The first four lines of “I read my sentence — steadily —” by Emily Dickinson, could serve as a reflection of my morning habit of writing.

I lose my bearings though, when without even a stanza break before line five, I am thrown into a capital crimes courtroom and its worst possible outcome.

The poem’s conclusion teaches me the clear, precise benefit of having the only authentic response to “extremity”.

I read my sentence – steadily –
Reviewed it with my eyes,
To see that I made no mistake
In its extremest clause –
The Date, and manner, of the shame –
And then the Pious Form
That “God have mercy” on the Soul
The Jury voted Him –
I made my soul familiar – with her extremity –
That at the last, it should not be a novel Agony –
But she, and Death, acquainted –
Meet tranquilly, as friends –
Salute, and pass, without a Hint –
And there, the Matter Ends –

A narrative about my attempt to write (possibly a note of compassion) to a friend whose loved one has no more hope, for “That ‘God have mercy’ on the Soul”, includes a euphemism for the condemned when used in a context where “The Jury voted Him —”.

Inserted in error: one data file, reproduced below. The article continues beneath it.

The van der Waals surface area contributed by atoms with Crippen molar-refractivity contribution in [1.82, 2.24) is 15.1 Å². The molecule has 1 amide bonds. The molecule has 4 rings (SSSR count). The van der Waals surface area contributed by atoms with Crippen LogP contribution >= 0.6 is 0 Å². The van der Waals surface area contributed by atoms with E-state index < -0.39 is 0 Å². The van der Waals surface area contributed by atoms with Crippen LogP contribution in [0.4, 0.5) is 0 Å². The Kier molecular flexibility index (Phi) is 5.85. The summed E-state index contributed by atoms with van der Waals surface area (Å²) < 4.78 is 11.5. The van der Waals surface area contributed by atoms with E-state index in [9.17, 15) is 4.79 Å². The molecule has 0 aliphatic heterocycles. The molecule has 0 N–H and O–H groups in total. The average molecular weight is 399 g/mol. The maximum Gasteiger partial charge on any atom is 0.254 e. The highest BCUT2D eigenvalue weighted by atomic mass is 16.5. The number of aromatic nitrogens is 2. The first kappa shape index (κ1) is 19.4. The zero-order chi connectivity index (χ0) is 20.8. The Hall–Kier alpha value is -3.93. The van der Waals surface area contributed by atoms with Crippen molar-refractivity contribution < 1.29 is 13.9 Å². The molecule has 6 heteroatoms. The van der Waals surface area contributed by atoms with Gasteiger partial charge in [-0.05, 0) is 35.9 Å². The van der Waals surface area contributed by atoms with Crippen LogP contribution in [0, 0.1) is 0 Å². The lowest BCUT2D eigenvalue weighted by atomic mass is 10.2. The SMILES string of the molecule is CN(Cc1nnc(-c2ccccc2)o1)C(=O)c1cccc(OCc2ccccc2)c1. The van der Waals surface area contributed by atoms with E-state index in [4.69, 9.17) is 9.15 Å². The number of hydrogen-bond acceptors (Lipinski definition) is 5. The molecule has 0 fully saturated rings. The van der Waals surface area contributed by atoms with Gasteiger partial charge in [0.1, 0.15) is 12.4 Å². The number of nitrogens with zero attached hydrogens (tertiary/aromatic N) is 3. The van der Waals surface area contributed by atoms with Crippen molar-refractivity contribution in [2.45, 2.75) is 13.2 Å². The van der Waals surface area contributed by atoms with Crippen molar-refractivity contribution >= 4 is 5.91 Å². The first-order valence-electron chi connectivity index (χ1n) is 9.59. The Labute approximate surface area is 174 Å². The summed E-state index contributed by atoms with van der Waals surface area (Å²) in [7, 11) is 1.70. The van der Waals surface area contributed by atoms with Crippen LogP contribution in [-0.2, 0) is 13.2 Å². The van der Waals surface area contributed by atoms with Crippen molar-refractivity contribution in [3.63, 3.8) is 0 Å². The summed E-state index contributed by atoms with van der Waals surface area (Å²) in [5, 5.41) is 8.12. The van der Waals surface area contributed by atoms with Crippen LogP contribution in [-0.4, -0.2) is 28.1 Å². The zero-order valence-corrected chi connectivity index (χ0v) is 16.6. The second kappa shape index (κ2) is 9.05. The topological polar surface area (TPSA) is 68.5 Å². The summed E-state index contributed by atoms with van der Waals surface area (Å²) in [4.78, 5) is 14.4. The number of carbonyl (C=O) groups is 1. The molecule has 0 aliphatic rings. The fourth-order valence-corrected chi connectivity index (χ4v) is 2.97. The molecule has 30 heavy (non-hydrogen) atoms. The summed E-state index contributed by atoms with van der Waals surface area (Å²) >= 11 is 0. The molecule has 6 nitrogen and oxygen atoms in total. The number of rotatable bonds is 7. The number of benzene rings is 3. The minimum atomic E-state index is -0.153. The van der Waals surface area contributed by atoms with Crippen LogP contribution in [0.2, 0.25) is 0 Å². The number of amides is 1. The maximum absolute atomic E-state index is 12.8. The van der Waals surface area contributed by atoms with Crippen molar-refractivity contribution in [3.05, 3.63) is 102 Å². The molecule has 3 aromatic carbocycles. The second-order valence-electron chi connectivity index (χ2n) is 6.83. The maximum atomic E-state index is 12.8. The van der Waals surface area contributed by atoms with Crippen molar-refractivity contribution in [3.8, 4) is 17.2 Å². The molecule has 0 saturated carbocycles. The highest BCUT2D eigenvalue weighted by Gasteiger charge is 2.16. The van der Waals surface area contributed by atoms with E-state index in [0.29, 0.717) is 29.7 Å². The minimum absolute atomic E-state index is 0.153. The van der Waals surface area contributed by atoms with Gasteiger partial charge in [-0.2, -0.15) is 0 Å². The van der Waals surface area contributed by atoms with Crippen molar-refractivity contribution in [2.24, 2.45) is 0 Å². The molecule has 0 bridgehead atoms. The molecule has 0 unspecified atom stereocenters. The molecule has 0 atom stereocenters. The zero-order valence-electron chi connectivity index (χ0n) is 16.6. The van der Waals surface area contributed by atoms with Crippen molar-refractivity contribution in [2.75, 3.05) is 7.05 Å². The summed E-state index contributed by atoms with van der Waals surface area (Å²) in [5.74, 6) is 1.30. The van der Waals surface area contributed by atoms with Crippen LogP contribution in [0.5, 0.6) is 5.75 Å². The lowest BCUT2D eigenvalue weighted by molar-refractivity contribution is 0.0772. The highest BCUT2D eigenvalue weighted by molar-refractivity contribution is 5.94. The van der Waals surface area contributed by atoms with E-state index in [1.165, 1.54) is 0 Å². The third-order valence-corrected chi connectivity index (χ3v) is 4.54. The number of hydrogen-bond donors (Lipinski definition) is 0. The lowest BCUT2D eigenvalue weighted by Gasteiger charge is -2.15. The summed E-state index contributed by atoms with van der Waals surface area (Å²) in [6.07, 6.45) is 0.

No matter how dedicated “To see that I made no mistake”, another’s travail can and should disrupt my focus. I may persevere in my attempt at control over the emotional aspects of the situation, “I made my soul familiar — with her extremity — /That at the last, it should not be a novel Agony — ”.

I can so feel myself caught up in this drama. Some terrible truth is visited on a loved one, who, as it turns out, reveals herself to be incapable of artifice or misspent suffering. Where I see a struggle with conditions I find intolerable, I’m a witness when “.. she, and Death, acquainted — / Meet tranquilly, as friends — / Salute, and pass, without a Hint —”

The present tense of the final three lines tells me the trick for living in the everlasting present is to allow calamity to have its finite limit. Don’t dwell on the bad of the past, “And there, the Matter Ends — ”.

 

Digest A Poem A Day — Accept What Comes Your Way

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